My mother was late.
My flight landed forty-five minutes ago after two connections and a bitch of a layover in Atlanta. I’d collected my checked bag, and patiently – or maybe not so patiently – waited in the below freezing November air. The town of Harebrook, Connecticut had a tiny regional airport which was to say that it had one terminal with one gate and closed at nine pm on weekdays. The only reason the town had an airport at all was because the rich people who owned half the place needed somewhere to store their Leerjets.
But I knew I could count on my mother to do the exact opposite of what she said she was going to do. Despite promising me up and down she’d pick me up, she was nowhere to be found. I debated the merits of hailing one of the two cabs outside or heading inside to rent a car. The portly cabbies perched on their cars, one on the hood and the other on the trunk, smoking cigarettes and shooting the shit. While they seemed genial enough, wading through the cloud of smoke to get into one of the cabs seemed like a major pain in the ass and a good way to get my clothes musty.
The rental car desk was small just like the rest of this place, manned by a lone customer service rep who was probably aching to go home. She was young, maybe my age, but maybe not and had goth-black hair – the kind you can only get out of a bottle. Her natural color was probably blonde or a mousy brown, but she rocked the black hair, pale face routine.
I focused on the details of the customer service rep, on everything – anything – else to stave off the sinking pit of grief in my belly. I knew it was there, festering in my gut, just waiting to poison me if I let it go free.
But I couldn’t do that just yet.
I had to make sure. I had to find out the truth. Mom said what happened to Genevieve was an accident, and a part of me wanted to believe her. The idiotic to-stupid-to-live part of my brain that said ‘sure your little sister was dating a guy she wouldn’t tell you about and then magically has a fatal accident, but that’s pure coincidence, right?’ Yeah, that was the part I wanted to slap. Mom didn’t have the experience I did. She hasn’t seen the same things I had – or maybe being a detective’s wife for as long as she was maybe she had. Maybe she should know better and was trying to stick her head in the sand. My father treated me like spun glass, but at twenty-one, I’d helped him close more cases than he would probably like to admit, and if there was something to find in my sister’s accident, I was going to sniff it out.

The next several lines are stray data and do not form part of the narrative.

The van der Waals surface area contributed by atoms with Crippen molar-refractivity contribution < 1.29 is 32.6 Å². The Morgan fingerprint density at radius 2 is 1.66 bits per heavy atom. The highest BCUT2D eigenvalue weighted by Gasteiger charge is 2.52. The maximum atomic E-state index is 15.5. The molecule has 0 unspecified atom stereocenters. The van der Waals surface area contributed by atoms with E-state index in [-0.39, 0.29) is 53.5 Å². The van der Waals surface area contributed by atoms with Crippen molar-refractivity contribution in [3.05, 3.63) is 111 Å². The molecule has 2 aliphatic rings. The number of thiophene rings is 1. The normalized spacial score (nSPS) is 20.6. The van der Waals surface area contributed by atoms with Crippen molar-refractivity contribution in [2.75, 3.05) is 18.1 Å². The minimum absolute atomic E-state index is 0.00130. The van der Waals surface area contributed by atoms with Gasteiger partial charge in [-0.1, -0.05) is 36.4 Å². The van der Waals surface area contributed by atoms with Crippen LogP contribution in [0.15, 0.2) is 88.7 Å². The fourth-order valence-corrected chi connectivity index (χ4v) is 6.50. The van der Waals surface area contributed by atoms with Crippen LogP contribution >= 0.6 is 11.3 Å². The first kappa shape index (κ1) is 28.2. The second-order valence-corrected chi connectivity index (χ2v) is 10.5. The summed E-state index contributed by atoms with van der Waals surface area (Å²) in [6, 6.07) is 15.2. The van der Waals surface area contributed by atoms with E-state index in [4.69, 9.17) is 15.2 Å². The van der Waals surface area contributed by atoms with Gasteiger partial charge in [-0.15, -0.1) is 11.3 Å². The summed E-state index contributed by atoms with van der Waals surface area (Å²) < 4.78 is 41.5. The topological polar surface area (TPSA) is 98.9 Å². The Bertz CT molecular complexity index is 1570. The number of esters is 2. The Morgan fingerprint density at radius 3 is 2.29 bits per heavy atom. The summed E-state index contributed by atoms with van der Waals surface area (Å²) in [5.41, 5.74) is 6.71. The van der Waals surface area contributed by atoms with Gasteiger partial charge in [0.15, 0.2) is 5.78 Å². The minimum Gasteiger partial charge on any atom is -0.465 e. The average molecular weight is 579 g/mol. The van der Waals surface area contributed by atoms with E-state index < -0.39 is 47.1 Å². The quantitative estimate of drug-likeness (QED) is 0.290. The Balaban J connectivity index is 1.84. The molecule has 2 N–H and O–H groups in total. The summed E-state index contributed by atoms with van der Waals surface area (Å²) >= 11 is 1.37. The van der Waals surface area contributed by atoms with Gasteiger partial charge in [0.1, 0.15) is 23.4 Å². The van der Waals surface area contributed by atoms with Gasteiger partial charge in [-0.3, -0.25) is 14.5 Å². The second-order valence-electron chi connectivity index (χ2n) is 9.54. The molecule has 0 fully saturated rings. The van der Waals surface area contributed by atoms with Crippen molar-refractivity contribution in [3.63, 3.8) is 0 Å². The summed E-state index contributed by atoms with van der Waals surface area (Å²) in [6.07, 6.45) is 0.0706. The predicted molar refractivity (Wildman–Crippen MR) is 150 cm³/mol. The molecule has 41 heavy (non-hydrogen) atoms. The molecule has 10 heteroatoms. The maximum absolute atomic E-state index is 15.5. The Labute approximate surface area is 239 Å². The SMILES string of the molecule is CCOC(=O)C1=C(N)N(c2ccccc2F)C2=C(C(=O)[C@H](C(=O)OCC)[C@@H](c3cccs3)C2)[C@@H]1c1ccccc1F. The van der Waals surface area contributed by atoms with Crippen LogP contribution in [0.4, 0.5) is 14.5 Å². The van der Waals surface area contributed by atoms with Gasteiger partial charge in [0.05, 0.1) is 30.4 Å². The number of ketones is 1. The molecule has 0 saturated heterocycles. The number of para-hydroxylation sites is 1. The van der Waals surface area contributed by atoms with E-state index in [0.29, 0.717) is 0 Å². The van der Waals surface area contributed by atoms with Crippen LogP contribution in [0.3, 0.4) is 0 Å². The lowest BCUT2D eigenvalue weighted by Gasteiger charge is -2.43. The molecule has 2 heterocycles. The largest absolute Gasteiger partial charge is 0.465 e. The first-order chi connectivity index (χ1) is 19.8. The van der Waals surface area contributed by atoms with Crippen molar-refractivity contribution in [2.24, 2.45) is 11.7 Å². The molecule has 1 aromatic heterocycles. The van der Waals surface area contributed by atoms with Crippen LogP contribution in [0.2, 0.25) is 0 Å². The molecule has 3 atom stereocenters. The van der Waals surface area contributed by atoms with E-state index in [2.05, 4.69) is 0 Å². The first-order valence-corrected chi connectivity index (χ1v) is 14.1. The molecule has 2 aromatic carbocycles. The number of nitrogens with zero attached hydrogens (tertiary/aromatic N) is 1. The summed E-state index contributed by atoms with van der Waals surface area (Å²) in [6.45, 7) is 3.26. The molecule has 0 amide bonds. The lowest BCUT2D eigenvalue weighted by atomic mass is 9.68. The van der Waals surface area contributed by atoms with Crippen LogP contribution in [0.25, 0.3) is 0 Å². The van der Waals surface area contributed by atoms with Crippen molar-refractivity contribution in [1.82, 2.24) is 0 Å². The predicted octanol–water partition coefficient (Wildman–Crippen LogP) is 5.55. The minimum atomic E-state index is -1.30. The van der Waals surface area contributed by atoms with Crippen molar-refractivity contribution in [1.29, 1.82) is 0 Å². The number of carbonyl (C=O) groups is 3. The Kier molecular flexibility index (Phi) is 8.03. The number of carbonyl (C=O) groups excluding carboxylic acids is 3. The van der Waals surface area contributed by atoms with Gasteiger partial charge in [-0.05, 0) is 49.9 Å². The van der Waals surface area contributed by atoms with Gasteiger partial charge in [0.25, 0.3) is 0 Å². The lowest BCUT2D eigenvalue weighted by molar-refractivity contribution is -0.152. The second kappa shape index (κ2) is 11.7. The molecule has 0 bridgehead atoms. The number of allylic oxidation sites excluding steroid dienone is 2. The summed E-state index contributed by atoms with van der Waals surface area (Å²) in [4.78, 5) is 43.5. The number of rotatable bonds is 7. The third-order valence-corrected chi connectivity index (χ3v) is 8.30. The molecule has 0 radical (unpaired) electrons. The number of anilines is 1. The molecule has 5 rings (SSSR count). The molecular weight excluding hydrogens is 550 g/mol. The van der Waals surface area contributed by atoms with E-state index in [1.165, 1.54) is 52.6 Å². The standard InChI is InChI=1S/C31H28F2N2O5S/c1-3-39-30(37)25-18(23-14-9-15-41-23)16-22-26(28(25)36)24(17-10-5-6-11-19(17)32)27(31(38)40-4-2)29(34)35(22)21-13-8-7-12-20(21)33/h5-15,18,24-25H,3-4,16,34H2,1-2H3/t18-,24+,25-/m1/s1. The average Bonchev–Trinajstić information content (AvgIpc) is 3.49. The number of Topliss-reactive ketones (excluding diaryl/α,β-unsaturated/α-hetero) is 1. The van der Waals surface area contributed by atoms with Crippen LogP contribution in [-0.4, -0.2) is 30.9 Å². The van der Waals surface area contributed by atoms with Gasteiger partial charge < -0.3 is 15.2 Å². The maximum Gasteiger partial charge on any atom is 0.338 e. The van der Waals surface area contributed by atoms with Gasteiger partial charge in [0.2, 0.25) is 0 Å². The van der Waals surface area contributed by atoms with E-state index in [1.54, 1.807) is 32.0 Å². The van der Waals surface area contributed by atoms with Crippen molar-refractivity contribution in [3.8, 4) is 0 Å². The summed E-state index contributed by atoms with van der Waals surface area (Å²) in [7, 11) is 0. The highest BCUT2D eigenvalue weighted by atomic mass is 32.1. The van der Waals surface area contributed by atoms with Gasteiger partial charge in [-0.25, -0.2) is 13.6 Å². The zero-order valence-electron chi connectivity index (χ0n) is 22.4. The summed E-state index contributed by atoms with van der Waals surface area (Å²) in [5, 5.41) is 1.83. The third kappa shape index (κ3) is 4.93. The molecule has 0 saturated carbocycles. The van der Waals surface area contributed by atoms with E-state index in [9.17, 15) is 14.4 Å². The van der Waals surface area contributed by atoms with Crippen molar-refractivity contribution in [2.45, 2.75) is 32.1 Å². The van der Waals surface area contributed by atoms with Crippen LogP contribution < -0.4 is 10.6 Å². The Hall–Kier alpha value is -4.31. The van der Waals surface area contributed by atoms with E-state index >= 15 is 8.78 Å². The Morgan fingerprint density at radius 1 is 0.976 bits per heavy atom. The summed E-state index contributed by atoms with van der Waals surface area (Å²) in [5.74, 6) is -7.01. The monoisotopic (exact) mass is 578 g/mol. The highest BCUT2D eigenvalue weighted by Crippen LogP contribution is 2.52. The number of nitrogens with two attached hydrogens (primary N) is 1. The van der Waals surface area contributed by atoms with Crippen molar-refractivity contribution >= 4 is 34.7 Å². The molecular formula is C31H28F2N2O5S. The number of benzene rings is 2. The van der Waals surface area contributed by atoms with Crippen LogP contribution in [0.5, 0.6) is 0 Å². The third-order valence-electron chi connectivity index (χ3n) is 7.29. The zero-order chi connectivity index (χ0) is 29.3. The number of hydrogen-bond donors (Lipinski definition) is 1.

I checked my watch, readjusting my current wait time clock, and seethed. After an hour and some change of waiting, the likelihood of my mother actually showing up was slim. Giving up on her, I trekked back through the automatic doors to the rental car counter, rented a modest but necessary for the snow four-wheel-drive SUV and drove miserably into town.
I hadn’t been to Harebrook in a hot minute, but the town hadn’t changed much since I left as a child. My childhood home, however, hadn’t faired as well. The two-story colonial stood tall against the mounds of snow like the proper rigid spine of an aging lady. My grandfather left the stately mini-mansion to my mother when he passed long before I was born.
As a child, I remember my dad sanding the fading siding and repainting it together, fixing the shutters, and raking leaves. Now one of the shutters hung from a single hinge, the white paint now yellowed with age and peeling. I doubt my mother had taken even the smallest measure of care for the place.
Using my old key, I unlocked the front door. The TV blared from the living room, the blue light flickering against the dining room wall. The house smelled musty like it hadn’t been cleaned in ages. I followed the sound to find my mother passed out on the couch, a nearly empty bottle of cheap gin still clutched in her hand as if it were a teddy bear.
Real fucking healthy, mother.
The pushover fixer part of me wanted to get her upstairs to bed and then start attacking the house one room at a time until it didn’t smell of old booze and unwashed bodies. The other part – the one I frequently listened to – wanted to leave this room and this house and head to the morgue. Wanted to look at the police report and see what really happened.
I picked door number two, glad I hadn’t even bothered to bring my suitcases inside. I guess the smart part of my brain decided staying with my mother was probably a horrible idea. Why I thought she would have it together enough to even pick me up must have just been wishful thinking.
Darcy Clareborne was nothing if not consistent.